Soviet Antarctic Expedition
The Soviet Antarctic Expedition (SAE or SovAE) (Russian: Советская антарктическая экспедиция, САЭ, Sovetskaya antarkticheskaya ekspeditsiya) was part of the Arctic and Antarctic Research Institute of the Soviet Committee on Antarctic Research of the Academy of Sciences of the USSR.
The Soviet Union's Ministry of Sea Transport was responsible for the administration, logistics and supply of the expeditions.
The first Soviet Antarctic station, Mirny, was established near the coast on February 13, 1956. This was added to in December 1957 by another station, Vostok built inland near the south geomagnetic pole.
- Mirny (established February 13, 1956)
- Vostok (established December 16, 1957)
- Novolazarevskaya (established January 18, 1961)
- Molodyozhnaya (established January 14, 1963)
- Bellingshausen (established February 22, 1968)
- Leningradskaya (established February 25, 1971)
- Russkaya (established March 9, 1980)
- Progress (established April 1, 1988)
- Komsomolskaya (established November 6, 1957)
- Pionerskaya (established May 27, 1956)
- Druzhnaya I (on the Filchner Ice Shelf in the Weddell Sea)
- Druzhnaya II (on the Weddell Sea)
List of stations in use during the International Geophysical Year.
- Pole of inaccessibility station
- Arctic and Antarctic Research Institute
- List of Antarctic expeditions
- Soviet and Russian manned drifting ice stations
- List of Russian explorers
- Zapadnoye Lake
This article includes a list of references, related reading or external links, but its sources remain unclear because it lacks inline citations. (September 2016)
- Boczek, B. A. (October 1984) "The Soviet Union and the Antarctic Regime" in The American Journal of International Law, 78(4):834–58
- Voronin, V. I. (1948) "The first Antarctic whaling expedition of the Slava flotilla" in Proceedings of the Soviet Geographical Society, 80(3):213–222
- Nudel'man, A. V. (1959). Soviet Antarctic Expeditions 1955-1959. Moscow: Izdatel'stvo Akademii Nauk SSSR.
- Gan, I, Towards the great unknown: the Soviets prepare for their thrust into the Antarctic interior, National and transnational agendas in Antarctic Research from the 1950s and beyond. Proceedings of the 3rd Workshop of the SCAR Action Group on the History of Antarctic Research, BPRC Technical report no. 2011-01, Byrd Polar Research Centre, Columbus, Ohio, pp. 116–130. (2012) [Conference Edited]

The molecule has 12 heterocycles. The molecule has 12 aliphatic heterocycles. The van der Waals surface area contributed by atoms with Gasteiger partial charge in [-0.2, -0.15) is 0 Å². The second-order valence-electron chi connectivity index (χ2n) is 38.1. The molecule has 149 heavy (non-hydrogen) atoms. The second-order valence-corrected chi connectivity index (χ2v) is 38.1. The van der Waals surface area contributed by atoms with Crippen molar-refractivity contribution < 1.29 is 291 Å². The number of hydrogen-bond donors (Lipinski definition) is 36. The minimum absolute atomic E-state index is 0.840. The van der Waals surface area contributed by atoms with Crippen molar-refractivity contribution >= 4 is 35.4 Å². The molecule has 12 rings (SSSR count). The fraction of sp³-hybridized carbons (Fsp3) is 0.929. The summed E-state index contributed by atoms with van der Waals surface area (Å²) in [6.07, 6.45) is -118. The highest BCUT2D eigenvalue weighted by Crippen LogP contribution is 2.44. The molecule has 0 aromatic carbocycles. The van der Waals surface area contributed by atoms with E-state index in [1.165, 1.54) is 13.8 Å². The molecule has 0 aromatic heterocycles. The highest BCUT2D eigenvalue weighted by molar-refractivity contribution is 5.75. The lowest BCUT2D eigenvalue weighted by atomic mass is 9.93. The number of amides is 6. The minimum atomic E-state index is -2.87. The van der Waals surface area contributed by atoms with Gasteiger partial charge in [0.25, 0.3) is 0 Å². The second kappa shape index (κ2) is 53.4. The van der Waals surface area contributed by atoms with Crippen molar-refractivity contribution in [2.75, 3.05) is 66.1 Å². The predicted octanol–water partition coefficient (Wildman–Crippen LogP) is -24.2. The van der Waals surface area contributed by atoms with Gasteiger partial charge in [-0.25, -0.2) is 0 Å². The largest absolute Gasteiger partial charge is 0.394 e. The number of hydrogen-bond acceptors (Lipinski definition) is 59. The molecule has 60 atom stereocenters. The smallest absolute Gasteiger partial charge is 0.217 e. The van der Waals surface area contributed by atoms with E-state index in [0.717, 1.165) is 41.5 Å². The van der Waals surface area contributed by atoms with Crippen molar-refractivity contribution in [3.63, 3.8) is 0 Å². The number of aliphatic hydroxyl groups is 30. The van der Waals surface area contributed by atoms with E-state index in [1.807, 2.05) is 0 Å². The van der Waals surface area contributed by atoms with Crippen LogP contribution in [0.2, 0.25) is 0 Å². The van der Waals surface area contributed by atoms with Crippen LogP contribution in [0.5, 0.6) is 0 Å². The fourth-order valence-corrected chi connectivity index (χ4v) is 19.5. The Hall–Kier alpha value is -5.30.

- Gan, I, 'The first practical Soviet steps towards getting a foothold in the Antarctic': the Soviet Antarctic whaling flotilla Slava, Polar Record, 47, (240) pp. 21–28.ISSN 0032-2474 (2009) [Refereed Article]
- Gan, I, Soviet Antarctic plans after the International Geophysical Year: changes in policy, Polar Record, 46, (3) pp. 244–256.ISSN 0032-2474 (2009) [Refereed Article]
- Gan, I, The reluctant hosts: Soviet Antarctic expedition ships visit Australia and New Zealand in 1956, Polar Record, 45, (232) pp. 37–50.ISSN 0032-2474 (2009) [Refereed Article]
- Gan, I, Will the Russians abandon Mirny to the penguins after 1959... or will they stay?, Polar Record, 45, (233) pp. 167–175.ISSN 0032-2474 (2009) [Refereed Article]
- Gan, I, The Soviet Preparation for the IGY Antarctic Program and the Australian Response: Politics and Science, Bolet%#237;n Antártico Chileno 2nd SCAR Workshop on the History of Antarctic Research, 22–22 September 2006, Santiago, Chile, pp. 60–70. (2009) [Non Refereed Conference Paper]
- Gan, I, The Soviet Preparation for the IGY Antarctic Program and the Australian Response: Politics and Science, 2nd SCAR Workshop on the History of Antarctic Research, 21–22 September 2006, Santiago, Chile, pp. 11–15. (2006) [Conference Extract]
- Gan, I, There was no cold war in Antarctica. Soviet-Australian contacts in 1950s, Russia in Antarctica Conference proceedings, April 2006, Saint Petersburg, pp. 77–78. (2006) [Conference Extract]
Media files used on this page
1966 USSR triangular postage stamp block (numbers 3318 through 3320 in the Soviet catalogue).